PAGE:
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Love Is the Key

Collecting dust on the rustic wooden shelves above a sturdy workbench in my basement are models of history-making ships, spaceships and military fighter planes. There’s an enormous replica of the Space Shuttle Atlantis, complete with iconic NASA logo and a massive orange fuel tank nestled next to its launch tower. Not far off is a black-and-brown plastic replica of the forty-four-gun frigate USS Constitution, its hull held together by two gigantic bolts.

Their maker has been gone for four years, but I can’t throw them away. They hold the precious memory of my husband Don, who spent hours gluing, painting and sometimes not so patiently putting pieces together.

He wasn’t an expert model maker; they aren’t museum quality. He was forever complaining that pieces were missing and insisting that I contact the model company to get new parts. I believe that he found comfort in doing something that revived memories of his childhood—a childhood that included stealing wood from a nearby construction yard to build a boat in his parents’ tiny basement. (There were repercussions for that.)

I loved to watch Don sitting on his stool, bent over his dilapidated drafting table held together with wire and duct tape, and wearing a black-and-white checkered apron to protect his clothes from paint and glue.

I still have that antique table. As a skilled draftsman, and a manufacturer’s representative for more than fifty years, Don used it to study the blueprints drawn up by contractors developing bids for projects such as hospitals, hotels, schools and office buildings.

When he first asked me to take him to the local hobby store to buy models, he’d been living with vascular dementia for more than six years. He didn’t read the detailed instructions that came with each model; instead, he dug deep into what memories he had left. And when a model didn’t quite come together, we were off to the local hardware store to buy bolts—as we did for the USS Constitution—or some other piece of metal or wire to fasten things securely.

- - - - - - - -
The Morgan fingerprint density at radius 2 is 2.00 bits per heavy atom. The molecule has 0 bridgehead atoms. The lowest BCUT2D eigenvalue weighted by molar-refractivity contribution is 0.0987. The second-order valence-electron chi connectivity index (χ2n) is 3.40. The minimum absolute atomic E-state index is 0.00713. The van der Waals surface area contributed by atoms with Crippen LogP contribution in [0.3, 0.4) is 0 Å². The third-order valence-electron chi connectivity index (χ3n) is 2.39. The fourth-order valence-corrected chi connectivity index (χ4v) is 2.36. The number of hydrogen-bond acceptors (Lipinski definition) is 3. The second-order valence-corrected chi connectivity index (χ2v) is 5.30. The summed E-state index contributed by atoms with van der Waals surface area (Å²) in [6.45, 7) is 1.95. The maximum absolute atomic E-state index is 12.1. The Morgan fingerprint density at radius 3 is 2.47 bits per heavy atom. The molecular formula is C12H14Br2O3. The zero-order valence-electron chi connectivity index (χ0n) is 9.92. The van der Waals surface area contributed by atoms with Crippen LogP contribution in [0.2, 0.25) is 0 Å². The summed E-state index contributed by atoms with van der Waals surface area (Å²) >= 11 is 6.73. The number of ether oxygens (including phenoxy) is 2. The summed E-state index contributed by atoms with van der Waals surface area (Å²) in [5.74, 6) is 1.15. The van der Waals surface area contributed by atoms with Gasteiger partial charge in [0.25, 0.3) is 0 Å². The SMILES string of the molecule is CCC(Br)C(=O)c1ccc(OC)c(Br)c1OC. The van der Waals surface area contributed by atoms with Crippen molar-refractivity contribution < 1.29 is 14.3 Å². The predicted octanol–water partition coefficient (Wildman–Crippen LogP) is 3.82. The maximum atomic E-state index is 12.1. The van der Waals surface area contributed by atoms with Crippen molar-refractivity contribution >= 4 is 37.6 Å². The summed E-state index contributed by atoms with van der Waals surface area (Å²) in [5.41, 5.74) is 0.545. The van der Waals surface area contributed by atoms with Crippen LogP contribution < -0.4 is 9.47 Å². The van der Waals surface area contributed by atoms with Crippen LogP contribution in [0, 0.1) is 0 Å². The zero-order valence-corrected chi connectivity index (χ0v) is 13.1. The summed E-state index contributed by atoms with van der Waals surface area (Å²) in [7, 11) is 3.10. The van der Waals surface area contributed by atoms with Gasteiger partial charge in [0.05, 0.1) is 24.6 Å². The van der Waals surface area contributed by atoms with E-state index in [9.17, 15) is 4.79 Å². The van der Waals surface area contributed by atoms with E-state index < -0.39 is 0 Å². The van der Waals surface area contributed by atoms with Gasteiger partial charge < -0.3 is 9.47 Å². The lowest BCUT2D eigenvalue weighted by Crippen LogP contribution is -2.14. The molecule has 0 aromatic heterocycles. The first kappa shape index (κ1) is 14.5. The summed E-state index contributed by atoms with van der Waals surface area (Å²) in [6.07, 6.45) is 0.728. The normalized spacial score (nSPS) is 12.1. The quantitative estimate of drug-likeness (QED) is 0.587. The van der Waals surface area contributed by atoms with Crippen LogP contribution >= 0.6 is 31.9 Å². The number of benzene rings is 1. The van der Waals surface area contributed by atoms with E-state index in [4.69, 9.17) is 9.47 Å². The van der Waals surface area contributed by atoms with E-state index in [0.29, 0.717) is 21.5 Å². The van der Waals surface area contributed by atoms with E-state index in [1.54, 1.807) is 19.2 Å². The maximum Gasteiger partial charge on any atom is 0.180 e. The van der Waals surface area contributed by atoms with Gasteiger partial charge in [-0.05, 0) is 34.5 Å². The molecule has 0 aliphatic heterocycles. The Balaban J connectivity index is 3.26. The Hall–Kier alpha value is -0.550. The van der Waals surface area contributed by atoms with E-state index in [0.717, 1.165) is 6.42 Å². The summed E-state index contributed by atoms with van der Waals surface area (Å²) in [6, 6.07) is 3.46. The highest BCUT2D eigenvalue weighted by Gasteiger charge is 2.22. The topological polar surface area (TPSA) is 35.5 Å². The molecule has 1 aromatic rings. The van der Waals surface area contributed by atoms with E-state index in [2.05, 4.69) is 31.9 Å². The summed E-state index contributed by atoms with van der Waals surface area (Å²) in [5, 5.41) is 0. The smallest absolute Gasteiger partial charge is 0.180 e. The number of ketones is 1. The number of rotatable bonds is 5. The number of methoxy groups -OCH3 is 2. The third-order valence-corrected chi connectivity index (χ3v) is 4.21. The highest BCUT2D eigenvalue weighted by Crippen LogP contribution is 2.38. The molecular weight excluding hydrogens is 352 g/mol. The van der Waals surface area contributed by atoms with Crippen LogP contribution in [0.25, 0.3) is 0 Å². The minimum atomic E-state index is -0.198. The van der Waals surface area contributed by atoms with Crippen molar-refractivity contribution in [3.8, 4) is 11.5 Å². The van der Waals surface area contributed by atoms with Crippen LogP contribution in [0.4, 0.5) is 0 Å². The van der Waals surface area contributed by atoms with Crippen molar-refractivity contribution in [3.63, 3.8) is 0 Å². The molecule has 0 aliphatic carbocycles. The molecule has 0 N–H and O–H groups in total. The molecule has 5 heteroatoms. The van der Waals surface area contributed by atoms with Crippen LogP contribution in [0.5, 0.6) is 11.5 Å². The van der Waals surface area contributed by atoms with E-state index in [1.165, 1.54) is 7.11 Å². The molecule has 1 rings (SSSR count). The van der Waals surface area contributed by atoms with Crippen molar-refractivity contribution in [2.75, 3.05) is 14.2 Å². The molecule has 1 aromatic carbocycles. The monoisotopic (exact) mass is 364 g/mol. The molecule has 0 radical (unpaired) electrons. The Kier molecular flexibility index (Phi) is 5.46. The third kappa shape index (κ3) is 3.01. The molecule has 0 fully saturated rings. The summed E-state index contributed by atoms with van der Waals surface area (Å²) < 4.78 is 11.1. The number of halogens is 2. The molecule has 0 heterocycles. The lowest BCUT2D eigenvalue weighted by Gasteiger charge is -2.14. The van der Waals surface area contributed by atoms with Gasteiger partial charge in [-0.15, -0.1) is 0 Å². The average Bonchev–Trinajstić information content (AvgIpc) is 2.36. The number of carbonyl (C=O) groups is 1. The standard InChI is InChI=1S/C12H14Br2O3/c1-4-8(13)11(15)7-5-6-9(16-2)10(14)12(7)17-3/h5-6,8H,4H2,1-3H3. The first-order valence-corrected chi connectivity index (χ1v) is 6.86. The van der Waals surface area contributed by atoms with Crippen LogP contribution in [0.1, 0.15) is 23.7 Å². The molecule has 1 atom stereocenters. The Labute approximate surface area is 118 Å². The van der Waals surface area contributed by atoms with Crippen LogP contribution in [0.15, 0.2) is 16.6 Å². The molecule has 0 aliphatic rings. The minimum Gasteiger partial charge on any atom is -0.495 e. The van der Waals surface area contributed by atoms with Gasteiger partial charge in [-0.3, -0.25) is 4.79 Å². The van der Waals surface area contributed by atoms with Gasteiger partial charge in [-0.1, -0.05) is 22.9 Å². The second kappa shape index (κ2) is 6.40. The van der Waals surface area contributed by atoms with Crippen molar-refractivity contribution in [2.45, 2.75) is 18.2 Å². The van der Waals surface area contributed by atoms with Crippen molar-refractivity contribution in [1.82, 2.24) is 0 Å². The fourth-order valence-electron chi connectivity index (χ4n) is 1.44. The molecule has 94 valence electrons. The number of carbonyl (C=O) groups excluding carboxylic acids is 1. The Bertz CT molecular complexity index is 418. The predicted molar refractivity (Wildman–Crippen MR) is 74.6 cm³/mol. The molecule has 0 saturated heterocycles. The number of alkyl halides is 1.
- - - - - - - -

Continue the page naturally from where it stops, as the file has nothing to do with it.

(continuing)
Our conversations about this were always the same.

“The model company made a mistake,” he’d say irritably. “They didn’t put all the pieces in the box.”

Annoyed, I’d reply, “I’ll try calling the company at their 800 number, but you know it’s extremely hard to get through. I’ll send them an email.”

The companies never responded to my calls or emails. Magically, Don would manage to complete the model, never mentioning the missing parts again.

There were days when it was difficult to find that intelligent person inside his head—days when he couldn’t remember the date or the year or me. Honestly, many days were frustrating.

Once, at a first-time medical appointment, the doctor asked Don who’d come with him. “My girlfriend,” he replied.

Another time, reminiscing about growing up in Detroit, he told me, “I’ll take you there one day to meet my family and friends.”

After watching a documentary about the 1960s Detroit race riots, he angrily insisted that I call a long-dead friend of his: “Tell him to stay away from downtown Detroit!”

At times like these, when he couldn’t be convinced of reality, I would fake making a phone call to give him a chance to calm down.

Despite his illness, he never forgot his wedding band. He wore it every day. I took it from his finger just before the funeral home removed his body.

Over the course of his painfully slow decline, I had to dig deep for compassion, patience and kindness.

Four years after dementia had set in, Don decided to design a new home for us—and homes for other family members as well. Although I resented the cost for large-scale drafting paper (hard to find in a digital age), I was relieved that these projects would often fill his waking hours. Multiple designs were drawn; he was completely unaware that they lacked critical architectural details and weren’t drawn to scale.

With each design, he insisted that I drive him to a nearby business-supply store to make copies on blueprint-quality paper. The blueprints were then rolled up and stacked vertically, leaning against his drafting table.

Some family members received their “plans” professionally secured in a cardboard tube. This sparked telephone calls from those who lived far away. My daughter and son-in-law, who live close by, responded with a gift: a 500-foot roll of industrial-strength drafting paper, miraculously found in a commercial dumpster.

“This should keep him busy for a long time,” they said, smiling broadly.